Over the years I’ve unintentionally turned into an anti-hostel snob. You know, the kind of person who sits around a dinner table sipping coffee and saying things like, “You don’t get to meet REAL locals when you stay in a hostel. I look for REAL travel experiences, like camping in a roadside ditch in India during a rainstorm while eating only cheese and crackers forever.” That kind of person.
I’m also a notoriously bad sleeper, meaning the whole dorm-style room typically doesn’t work for me. So for the past couple of years I’ve favoured Airbnb and Couchsurfing.
Don’t get me wrong – I’ve spent lots of times in hostels, too. But mostly on my first trip abroad, to England, and then a few places in between since then. Certainly not for long-term trips.
But as a solo traveler on my first trip to Greece, a hostel seemed like a good idea. So I booked a private room at Athenstyle next to Monastiraki Square. I ended up with a suite, fully stocked with a small kitchen and a massive balcony overlooking the street. I also had a stellar view of the Acropolis.
Being the off-season, the hostel wasn’t particularly busy, but the insanely awesome rooftop bar still opens in the evenings. Considering pints of beer around Athens are at least 5EUR, the two-for-one Happy Hour with its 3EUR pints was pretty inviting.
Dining alone is one thing, but drinking alone? I awkwardly sidled up to the bar, said hello to the bartender, Anna, and ordered a pint. We started making small talk, and as others filed in, I started chatting with the guy next to me named Steve, Anna’s boyfriend. They’d been working at Athenstyle for awhile, and before I knew it, I had a circle of new friends to hang out with.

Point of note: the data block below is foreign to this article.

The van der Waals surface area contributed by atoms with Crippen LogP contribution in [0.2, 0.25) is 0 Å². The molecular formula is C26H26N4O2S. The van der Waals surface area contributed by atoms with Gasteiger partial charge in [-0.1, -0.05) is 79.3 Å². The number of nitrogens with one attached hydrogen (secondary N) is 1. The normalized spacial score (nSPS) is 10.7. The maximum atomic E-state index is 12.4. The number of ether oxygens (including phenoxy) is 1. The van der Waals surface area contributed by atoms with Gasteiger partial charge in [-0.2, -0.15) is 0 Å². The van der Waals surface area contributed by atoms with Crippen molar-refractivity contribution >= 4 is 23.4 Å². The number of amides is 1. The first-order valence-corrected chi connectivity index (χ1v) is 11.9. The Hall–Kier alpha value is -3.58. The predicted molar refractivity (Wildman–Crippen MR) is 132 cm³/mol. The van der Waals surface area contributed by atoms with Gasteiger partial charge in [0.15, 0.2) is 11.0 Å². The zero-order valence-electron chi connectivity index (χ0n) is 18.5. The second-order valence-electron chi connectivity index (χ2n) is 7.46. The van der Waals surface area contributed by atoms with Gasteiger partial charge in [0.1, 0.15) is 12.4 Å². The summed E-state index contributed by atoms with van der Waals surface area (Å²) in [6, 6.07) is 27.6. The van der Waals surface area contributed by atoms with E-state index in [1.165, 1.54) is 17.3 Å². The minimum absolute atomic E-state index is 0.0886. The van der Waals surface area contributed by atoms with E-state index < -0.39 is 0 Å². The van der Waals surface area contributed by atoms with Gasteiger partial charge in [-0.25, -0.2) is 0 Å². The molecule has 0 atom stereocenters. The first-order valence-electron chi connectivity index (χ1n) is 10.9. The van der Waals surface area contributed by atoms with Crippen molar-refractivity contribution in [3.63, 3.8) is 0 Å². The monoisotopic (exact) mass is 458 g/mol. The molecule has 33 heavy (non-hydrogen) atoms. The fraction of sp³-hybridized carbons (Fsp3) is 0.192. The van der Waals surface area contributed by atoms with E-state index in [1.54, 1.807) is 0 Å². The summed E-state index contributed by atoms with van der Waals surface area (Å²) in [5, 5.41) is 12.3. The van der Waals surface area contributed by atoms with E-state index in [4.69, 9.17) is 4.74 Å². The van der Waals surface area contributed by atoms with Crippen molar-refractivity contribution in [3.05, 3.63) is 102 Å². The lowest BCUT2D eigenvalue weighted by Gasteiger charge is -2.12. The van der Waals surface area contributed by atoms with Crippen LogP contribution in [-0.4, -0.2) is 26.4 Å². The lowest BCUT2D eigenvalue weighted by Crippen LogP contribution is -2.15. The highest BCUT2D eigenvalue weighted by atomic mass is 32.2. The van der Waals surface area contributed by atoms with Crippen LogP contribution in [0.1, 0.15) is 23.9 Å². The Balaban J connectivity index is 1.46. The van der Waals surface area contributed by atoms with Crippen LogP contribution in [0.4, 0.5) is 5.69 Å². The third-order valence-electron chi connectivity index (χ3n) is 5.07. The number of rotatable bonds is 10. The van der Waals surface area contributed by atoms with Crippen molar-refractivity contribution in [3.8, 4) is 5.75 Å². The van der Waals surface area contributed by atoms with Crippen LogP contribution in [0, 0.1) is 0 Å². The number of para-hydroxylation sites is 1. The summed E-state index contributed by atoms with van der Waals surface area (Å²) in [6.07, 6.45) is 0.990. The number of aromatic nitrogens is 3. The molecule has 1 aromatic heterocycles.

You’re all rolling your eyes and thinking, duh, that’s what hostels are all about. But this significance of “breaking the ice” was important to me. It hadn’t completely occurred to me how depressed I had been while living in St. John’s these past few months. Truthfully, I had felt trapped. I love my roommates and I love my friends back there, but most of them are settled with significant others and have big plans for the future. Even at my “going away” party I had to drag people out to the bar with me, and most of my crew politely declined. I suppose they’re growing up and I’m a little left behind.
The openness of meeting people, and the EASE of doing so, was a shock. I rarely get to meet new people in St. John’s these days. It’s just hard to do.
Over the next couple of days in Athens, I spent a fair amount of time with Anna, Steve, and the other hostel visitors. The lovely owner, Sofia, joined me for coffee one day to talk about how things are changing in the city. I watched Canada kick Finland’s butt in Olympics hockey in an Irish pub.
The hostel itself is lovely, with ample lounge space in the downstairs lobby and a 24-hour front desk. It’s also a member of the Famous Hostels group, a designated title for only the most special of special hostels.
If you’re in Athens, I definitely recommend Athenstyle. And Athenstyle friends, I’ll see you mid-April!
(Thanks to HostelsClub for helping me find this place.)